Anxiety is more a state of mind. Sure, doctors can measure blood pressure and pulse rates and understand certain body effects are related to a condition, but those who self-meditate can lessen feelings of anxiety. For example, public speaking takes an amount of courage. While some personalities may find it easier to do, those who meditate can learn to harness the energy of the moment and use it in their favor.
Any beginner is top heavy on excitement and paper thin when it comes to skill. Such is a recipe for disappointment. Excitement is great but it’s more practical to start anything new on a smaller scale. So, start trying to meditate for five minutes each day for one or two weeks. If you find that you don’t have the discipline to devote five minutes per day, then you should reconsider if meditation is for you.
Understand a Thoughtless State
Some confuse meditation with wisdom. Wisdom can come from meditation and wise people may meditate but there’s a difference. Meditation is a state of complete mindlessness. You don’t want to be thinking about anything at all. It takes great discipline to identify when the mind wanders and to rid your head of thoughts. Meditation is a ‘flush’ of the mind, a state of peace. You might be thinking that you have to focus on something. If anything, focus on your breathing.
Count Sheep and Imagine Numbers
Your mind will wander. Even those with decades of experience need to keep constant focus. You can do things like count sheep or image numbers in your head. Repeat such images until your mind is totally thoughtless and at peace. Sites like ehypnosis offer helpful resources on self-hypnosis and other meditation techniques.
Use an Alarm
If you’re doing it right, you’ll lose track of time. Use a timer, alarm, or app that helps with meditation. You don’t want a rude awakening but something gentle that alerts your mind that meditation is over. On the contrary, a loud or jolting alarm will interrupt the end of meditation as you anticipate it going off.
Sit with Your Back Straight
Any kind of skin sensation is a distraction. It’s why you don’t want to meditate lying down or amid a big cushy chair. You want to be sitting on the floor with your back straight. Some sit with their legs crossed with arms resting on their knees and palms facing up. Basically, you want to get in a comfortable position yet you want your body as isolated as possible from other things. For example, if you’re sitting on a chair, try not to have your back touching it.
Keep Eyes Open or Shut
Should you keep your eyes open or shut? The answer is whichever makes you feel more relaxed and able to concentrate on breathing. Most people find it easier to meditate with their eyes closed. Others find it easier to clear their mind when their eyes are focused on one thing. Some focus on one part of the floor or wall as they begin to drift into a meditative state.
“I have no time” is a common phrase that you hear a lot these days. Whether it’s work responsibilities, family activities, or school obligations, there doesn’t seem to be a whole lot of free time in our days. Unfortunately, with time being on short supply, finding time to spend with God can suffer and be put on the back burner. This is disappointing because spending time with God through Japa meditation or Gauranga breathing is very important as it provides the transcendental nourishment our soul needs to be happy. I have found a few ways to carve out extra time throughout the day to remember God.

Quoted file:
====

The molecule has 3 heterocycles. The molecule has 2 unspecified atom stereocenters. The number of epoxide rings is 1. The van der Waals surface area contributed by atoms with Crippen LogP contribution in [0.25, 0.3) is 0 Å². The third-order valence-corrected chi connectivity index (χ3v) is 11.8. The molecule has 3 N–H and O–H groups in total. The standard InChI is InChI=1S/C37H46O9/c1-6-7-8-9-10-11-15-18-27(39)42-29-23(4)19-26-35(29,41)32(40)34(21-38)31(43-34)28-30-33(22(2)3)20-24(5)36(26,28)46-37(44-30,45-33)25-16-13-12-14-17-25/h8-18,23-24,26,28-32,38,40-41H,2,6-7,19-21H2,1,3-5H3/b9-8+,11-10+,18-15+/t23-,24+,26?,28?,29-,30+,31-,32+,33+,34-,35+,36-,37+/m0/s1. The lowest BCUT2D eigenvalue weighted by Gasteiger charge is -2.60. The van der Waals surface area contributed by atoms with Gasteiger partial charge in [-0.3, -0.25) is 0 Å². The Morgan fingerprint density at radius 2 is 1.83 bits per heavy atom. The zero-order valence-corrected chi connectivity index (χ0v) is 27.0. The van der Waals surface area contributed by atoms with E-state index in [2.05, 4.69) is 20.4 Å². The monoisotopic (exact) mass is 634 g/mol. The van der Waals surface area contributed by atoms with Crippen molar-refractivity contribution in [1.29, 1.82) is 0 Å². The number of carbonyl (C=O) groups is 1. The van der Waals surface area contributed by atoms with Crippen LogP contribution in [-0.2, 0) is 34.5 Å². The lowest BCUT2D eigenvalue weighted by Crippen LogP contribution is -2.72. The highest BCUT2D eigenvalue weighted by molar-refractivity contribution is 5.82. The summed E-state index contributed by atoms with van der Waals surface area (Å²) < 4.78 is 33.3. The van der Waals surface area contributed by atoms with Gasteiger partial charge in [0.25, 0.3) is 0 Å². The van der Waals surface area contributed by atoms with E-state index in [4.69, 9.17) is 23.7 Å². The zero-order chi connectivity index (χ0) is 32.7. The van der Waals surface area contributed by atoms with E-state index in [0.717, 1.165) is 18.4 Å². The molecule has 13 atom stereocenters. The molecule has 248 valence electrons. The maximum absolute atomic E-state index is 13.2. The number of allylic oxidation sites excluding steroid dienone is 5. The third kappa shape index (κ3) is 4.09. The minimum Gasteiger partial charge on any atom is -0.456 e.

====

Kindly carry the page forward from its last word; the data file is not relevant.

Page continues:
Freeing up Time for What’s Important
Firstly at work. Working in a laboratory, I find myself sitting at a lab bench or computer quite often. I make sure that I take breaks every few hours to either stretch or walk around. Taking these short breaks is not only allowed by my employer but recommended because they will help to reinvigorate my body and mind and help prevent repetitive stress injuries. During these short 5 minute breaks, I like to take a walk outside. I make sure to take my japa beads with me and chant “Gopala Govinda Rama Madana Mohana”. Even for just a short period of time, the power of the mantras will make you feel happier and less worried about anything that may be causing stress. I usually do this 2-4 times a day depending on my work load.
Secondly during exercise. I enjoy working out and trying to keep physically fit. I usually like to lift weights and I found that if I cut down my “rest” time between sets, I’m able to free up time. I used to rest about 60 seconds between sets, but recently I’ve cut that down to 45 seconds. I do 4 sets of an exercise and at least 5 exercises, so that totals 5 minutes. I like use this 5 minutes to find a spot to sit and quietly do Gauranga breathing. Doing Gauranga breathing after a workout is good because it helps my body to cool down from the physical stress it just experienced. In addition to the spiritual benefit, cutting down the rest time between sets is also good for my workout as it keeps my heart rate up which increases the cardio benefit.
Watching television is not something that I routinely do but there are a few programs and shows that enjoy watching each week. These shows are either 30 to 60 minutes in duration. However, I have learned that by utilizing my DVR to record the show, I’m able to cut them down to about 25 and 45 minutes. Usually I record the show and watch them on another day, fast forwarding through the commercial breaks and freeing up extra time for myself. If I do watch the show on the day it’s recorded, I will wait about 15 minutes before I start watching, this allows me to fast forward through all the commercials. I use the extra time I have freed up to finish up chores I would do prior to sleeping for the night, such as cleaning dishes, tidying up the house and showering. That way once my show is completed, I don’t have to worry about household chores and can focus my attention on doing my nightly japa meditation and Gauranga breathing before sleep.